Their special needs rotate around crises of life. With their range of experiences, they need a deeper faith to take them through the narrow corridors of pessimism. The Eternal One can help them weather these storms of life. Regular and extended times with the Lord are needed.
Needs of Young Men
Their special needs are their inexperience, instability of faith and surge of temptations. Satan is out to get them before they can be steady on their feet. They, however, have the Word of God guiding, keeping, protecting and comforting them. They have all they need if they would meditate on His Word.
Strategy for Children
New believers must be well cared for by other believers. Babies are designed to be cared for so that they can learn from the knowledge and experience of their parents. They need to be carefully instructed in certain areas.
The plan of salvation
The meaning of salvation
Their Heavenly Father's care
Strategy for Fathers
Through their experiences in trusting the Lord in a variety of situations, these 'Fathers' have come to experience the principles of God's Word in their lives. They need to be attentive to the following areas.
Keep a vibrant time with God.
Always keep growing.
Live in hope for God's mercy.
Strategy for Young Men
Young believers need to master the areas below.
Ins and outs of temptation
The art of scripture meditation
Living by faith
It should be noted that depending on their situation in life, as circumstances change, they need to learn and apply afresh old biblical principles.
A good set of discipleship materials is important but not our key focus. Materials can get in the way and actually just become another program if we are not careful. If we are not careful, we will train our people to acquire attitudes and behaviors that we don't even want! We are very interested in each new Christian being equipped with the needed knowledge, skills and devotion to train other Christians. A good disciple, then, is one who is busy discipling others to be like Christ.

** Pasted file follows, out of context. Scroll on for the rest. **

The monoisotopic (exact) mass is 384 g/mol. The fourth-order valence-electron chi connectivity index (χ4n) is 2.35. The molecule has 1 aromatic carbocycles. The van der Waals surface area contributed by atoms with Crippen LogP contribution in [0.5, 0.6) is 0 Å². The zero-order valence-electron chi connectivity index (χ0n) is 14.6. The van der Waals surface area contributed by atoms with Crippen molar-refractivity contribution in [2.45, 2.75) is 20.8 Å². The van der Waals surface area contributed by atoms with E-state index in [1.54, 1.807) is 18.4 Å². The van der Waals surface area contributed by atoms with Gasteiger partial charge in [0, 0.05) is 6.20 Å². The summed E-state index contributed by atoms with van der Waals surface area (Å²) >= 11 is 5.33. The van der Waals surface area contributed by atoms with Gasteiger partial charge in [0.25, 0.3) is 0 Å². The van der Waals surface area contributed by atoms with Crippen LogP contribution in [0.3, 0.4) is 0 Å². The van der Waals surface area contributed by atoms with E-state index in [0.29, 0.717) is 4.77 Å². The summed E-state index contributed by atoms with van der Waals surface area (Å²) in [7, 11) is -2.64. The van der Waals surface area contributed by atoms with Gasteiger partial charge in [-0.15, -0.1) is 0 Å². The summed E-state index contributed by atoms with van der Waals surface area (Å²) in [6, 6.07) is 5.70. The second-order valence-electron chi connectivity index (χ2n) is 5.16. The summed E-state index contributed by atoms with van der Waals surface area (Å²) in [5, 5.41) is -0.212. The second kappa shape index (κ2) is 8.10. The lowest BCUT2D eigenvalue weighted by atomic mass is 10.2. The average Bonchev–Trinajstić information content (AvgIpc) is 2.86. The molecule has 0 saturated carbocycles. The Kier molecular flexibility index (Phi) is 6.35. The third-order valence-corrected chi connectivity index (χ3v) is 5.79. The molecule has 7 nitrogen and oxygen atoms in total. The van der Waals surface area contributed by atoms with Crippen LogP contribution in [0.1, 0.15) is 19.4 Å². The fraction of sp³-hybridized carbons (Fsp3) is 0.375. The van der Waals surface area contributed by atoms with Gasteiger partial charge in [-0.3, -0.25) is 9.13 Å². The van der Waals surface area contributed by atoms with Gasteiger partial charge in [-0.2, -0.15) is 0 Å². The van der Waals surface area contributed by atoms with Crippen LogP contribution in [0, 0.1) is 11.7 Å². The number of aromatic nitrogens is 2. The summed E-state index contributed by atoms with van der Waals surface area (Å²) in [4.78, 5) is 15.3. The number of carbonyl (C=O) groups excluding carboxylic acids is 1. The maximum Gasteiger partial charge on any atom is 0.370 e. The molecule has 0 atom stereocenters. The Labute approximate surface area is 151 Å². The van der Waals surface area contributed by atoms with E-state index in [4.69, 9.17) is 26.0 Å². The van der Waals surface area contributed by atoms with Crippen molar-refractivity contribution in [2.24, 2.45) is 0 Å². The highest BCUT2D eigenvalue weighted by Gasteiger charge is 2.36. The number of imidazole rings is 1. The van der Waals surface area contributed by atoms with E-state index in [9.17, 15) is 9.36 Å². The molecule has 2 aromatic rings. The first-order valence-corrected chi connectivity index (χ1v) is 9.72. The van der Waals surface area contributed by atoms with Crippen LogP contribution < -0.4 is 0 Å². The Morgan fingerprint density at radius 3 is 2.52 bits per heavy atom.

Materials are important for passing on a vision to others. They help safeguard essential truths from being neglected. More importantly, rightly designed discipleship materials will cause us to ask the key questions that should be raised. Rarely do we as leaders think about what kind of disciples we want to see in the end. We might be frustrated with Christians who are not acting the way we would like them to act much like a parent might not like the way their children are behaving. But have we thought through whether we are the ones responsible to train these new Christians? Many parents blame their children's faults on society; the scriptures hold the parents' accountable. The same thing happens in the church. Christian leaders can blame others rather than confessing their lack of their vision and training and getting on with doing what needs to be done.